Lancaster Park student off to Finland with Rotary

by Lucie Roy

While everyone was out enjoying the long weekend Victoria Kentfield of Lancaster was busy packing her suitcases.

Kentfield left Saturday for Oulu, Finland where she will be spending a year as part of a Rotary Club Youth Exchange Program. Oulu is the place of her host family and is a city and municipality in the region of Northern Ostrobothnia.

Her Mother Kerry was at the Rotary Club of Morinville meeting held Aug. 2 to hear the presentation her daughter will be making to the Rotary Club of Finland. Kentfield included pictures of her father, mother, two brothers and one sister, friends, school, whale watching, her dogs and added a few Finish words – Koira for dog and Koulu for school.

We interviewed Kentfield on why Finland?

“When I began my exchange journey, I wanted to be placed into a Western European country, but as all exchange students, I was excited for whichever country was chosen for me,” Kentfield said. “In the interview that decided my host country I talked the most about how important my education is to me. The main thing that had lead me to be unsure about going on exchange was having to come back to Canada and do an extra year of school. I had soon realized that this extra year was worth the experience, I would have. I also talked about how everything that is done in a country should be done to benefit the most amount of people and do what is best for the majority.”

With all of that in mind, Kentfield received a country that she says holds many of the same values she does, a country she brushed over without knowing much about it.

“Now I have learned that Finland has one of the best school systems in the world, almost tied with China,” she said. “Finland is the happiest country in the world. I have also learned that Finland is considered one of the safest places to live.

“Finnish people pass the winter by sitting in a sauna, then jumping into the frozen river, and then they do it all over again. I’ve learned so much about Finland because the people doing my interview saw the potential for me to love the country.”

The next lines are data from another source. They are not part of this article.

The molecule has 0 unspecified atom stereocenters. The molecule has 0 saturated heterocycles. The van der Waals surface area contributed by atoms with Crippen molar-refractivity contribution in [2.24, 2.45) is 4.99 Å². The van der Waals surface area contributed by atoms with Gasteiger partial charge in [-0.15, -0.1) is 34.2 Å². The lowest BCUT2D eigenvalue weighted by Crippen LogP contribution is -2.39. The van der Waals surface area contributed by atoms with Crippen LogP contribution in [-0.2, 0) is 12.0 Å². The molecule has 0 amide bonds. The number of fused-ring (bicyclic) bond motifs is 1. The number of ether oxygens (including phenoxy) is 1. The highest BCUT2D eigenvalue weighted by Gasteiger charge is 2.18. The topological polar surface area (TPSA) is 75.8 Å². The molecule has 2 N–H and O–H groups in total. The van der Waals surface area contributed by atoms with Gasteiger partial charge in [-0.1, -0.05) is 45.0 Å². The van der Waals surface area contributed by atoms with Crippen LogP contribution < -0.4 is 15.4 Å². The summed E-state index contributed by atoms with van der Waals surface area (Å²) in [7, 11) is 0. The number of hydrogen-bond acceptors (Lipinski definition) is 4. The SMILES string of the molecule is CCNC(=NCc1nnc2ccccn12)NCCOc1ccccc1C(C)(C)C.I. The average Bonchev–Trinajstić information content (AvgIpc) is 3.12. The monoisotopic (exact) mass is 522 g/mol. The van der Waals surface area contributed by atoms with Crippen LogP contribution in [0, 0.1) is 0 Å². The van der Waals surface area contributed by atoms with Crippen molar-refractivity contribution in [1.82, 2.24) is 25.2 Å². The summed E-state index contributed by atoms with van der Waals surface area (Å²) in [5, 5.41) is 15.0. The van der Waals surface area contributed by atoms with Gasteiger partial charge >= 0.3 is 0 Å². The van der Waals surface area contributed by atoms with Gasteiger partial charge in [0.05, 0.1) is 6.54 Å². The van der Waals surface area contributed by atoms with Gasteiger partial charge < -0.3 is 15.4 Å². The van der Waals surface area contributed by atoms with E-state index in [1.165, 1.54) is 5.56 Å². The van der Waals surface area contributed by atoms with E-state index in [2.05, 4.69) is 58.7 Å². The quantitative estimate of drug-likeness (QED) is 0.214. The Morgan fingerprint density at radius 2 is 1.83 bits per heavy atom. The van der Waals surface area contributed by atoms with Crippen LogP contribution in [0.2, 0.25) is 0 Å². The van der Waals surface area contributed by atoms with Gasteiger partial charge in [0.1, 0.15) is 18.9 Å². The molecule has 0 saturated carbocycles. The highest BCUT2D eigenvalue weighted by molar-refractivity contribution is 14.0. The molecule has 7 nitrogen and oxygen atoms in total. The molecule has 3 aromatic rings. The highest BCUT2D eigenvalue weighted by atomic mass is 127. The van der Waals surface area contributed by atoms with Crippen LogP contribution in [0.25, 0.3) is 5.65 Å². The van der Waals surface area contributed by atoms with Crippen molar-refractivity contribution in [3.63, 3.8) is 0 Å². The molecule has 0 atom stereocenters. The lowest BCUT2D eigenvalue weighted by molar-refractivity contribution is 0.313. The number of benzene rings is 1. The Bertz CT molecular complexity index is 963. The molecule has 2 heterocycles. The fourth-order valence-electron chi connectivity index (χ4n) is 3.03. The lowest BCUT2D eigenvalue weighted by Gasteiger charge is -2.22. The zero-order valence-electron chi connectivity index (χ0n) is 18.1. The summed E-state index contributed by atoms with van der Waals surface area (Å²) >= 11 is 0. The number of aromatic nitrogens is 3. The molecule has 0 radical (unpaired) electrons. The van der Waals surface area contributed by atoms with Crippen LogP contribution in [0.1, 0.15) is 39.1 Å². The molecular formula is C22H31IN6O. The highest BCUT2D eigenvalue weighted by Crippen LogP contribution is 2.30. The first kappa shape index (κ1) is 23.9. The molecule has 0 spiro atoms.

Part of Kentfield’s exchange is learning a new language.

“Teaching yourself a language without anyone around who also speaks the language is hard, not impossible but definitely hard,” she said. “I have so far learned basic greetings and how to say goodbye. I know a few colours, a few emotions, and how to confidently ask where the washroom is. I am building a language foundation. I know my host families will help me to be able to speak Finnish in proper sentences. There are enough of them that I potentially have a tutor at all hours.”

Host families

Kentfield’s first host family has eight children with only three living at home while she is there. The second family has seven children, all at home.

“As most Finnish people, they both enjoy the outdoors and visiting their cabins up in Lapland,” Kentfield said. “My second host family goes salmon fishing each spring, and my first host family goes on hikes on the weekends. They both seem like nice people who are going to be incredibly helpful during my year abroad.”

A year away

When Kentfield first came home and said she wanted to live in another country for a year, everyone thought she was joking. At dinner she told her mom about the research into the idea and that doing the trip with Rotary was the most cost effective way.

Kentfield learned about the exchange program from Denisa Rajka, the Rotary Club of Morinville inbound student from the Czech Republic that attended Sturgeon Composite High School.

“I made my case, and my older brother thought it would be really cool; my mom was hesitant, and my dad saw the possibility,” Kentfield recalled. “As time went on, everyone soon realized I was not joking. This was something I wanted. I told my parents I would pay for it. The conclusion was if I could afford the exchange I could go.”

Kentfield said everyone who has heard about her exchange had been fascinated and encouraging.

“I never thought something like this would be possible, but it is, and I’m going to live in Finland for a whole year, all thanks to the Rotary and my family,” she said.

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